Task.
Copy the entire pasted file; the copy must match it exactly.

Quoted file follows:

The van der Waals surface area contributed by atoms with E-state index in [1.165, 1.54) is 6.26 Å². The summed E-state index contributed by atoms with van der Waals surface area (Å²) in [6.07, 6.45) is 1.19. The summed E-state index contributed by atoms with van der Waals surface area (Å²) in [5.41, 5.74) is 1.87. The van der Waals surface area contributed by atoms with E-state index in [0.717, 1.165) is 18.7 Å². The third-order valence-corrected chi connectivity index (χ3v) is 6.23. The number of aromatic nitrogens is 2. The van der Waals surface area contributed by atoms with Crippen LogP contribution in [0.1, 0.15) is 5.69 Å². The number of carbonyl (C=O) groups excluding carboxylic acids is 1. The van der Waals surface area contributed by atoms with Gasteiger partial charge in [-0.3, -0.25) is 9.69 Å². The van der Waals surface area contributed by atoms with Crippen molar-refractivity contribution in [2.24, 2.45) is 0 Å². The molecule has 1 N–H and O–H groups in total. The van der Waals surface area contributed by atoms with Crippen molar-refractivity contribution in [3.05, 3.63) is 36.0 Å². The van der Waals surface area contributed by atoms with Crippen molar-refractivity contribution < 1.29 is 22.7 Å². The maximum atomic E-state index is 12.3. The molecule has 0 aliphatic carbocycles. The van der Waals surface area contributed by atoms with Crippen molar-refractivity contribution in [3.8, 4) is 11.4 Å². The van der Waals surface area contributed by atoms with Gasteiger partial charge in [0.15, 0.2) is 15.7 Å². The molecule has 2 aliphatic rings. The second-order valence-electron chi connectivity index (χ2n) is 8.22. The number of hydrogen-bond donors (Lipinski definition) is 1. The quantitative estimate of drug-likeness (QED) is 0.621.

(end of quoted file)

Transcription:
The van der Waals surface area contributed by atoms with E-state index in [1.165, 1.54) is 6.26 Å². The summed E-state index contributed by atoms with van der Waals surface area (Å²) in [6.07, 6.45) is 1.19. The summed E-state index contributed by atoms with van der Waals surface area (Å²) in [5.41, 5.74) is 1.87. The van der Waals surface area contributed by atoms with E-state index in [0.717, 1.165) is 18.7 Å². The third-order valence-corrected chi connectivity index (χ3v) is 6.23. The number of aromatic nitrogens is 2. The van der Waals surface area contributed by atoms with Crippen LogP contribution in [0.1, 0.15) is 5.69 Å². The number of carbonyl (C=O) groups excluding carboxylic acids is 1. The van der Waals surface area contributed by atoms with Gasteiger partial charge in [-0.3, -0.25) is 9.69 Å². The van der Waals surface area contributed by atoms with Crippen molar-refractivity contribution in [2.24, 2.45) is 0 Å². The molecule has 1 N–H and O–H groups in total. The van der Waals surface area contributed by atoms with Crippen molar-refractivity contribution in [3.05, 3.63) is 36.0 Å². The van der Waals surface area contributed by atoms with Crippen molar-refractivity contribution < 1.29 is 22.7 Å². The maximum atomic E-state index is 12.3. The molecule has 0 aliphatic carbocycles. The van der Waals surface area contributed by atoms with Crippen molar-refractivity contribution in [3.8, 4) is 11.4 Å². The van der Waals surface area contributed by atoms with Gasteiger partial charge in [0.15, 0.2) is 15.7 Å². The molecule has 2 aliphatic rings. The second-order valence-electron chi connectivity index (χ2n) is 8.22. The number of hydrogen-bond donors (Lipinski definition) is 1. The quantitative estimate of drug-likeness (QED) is 0.621.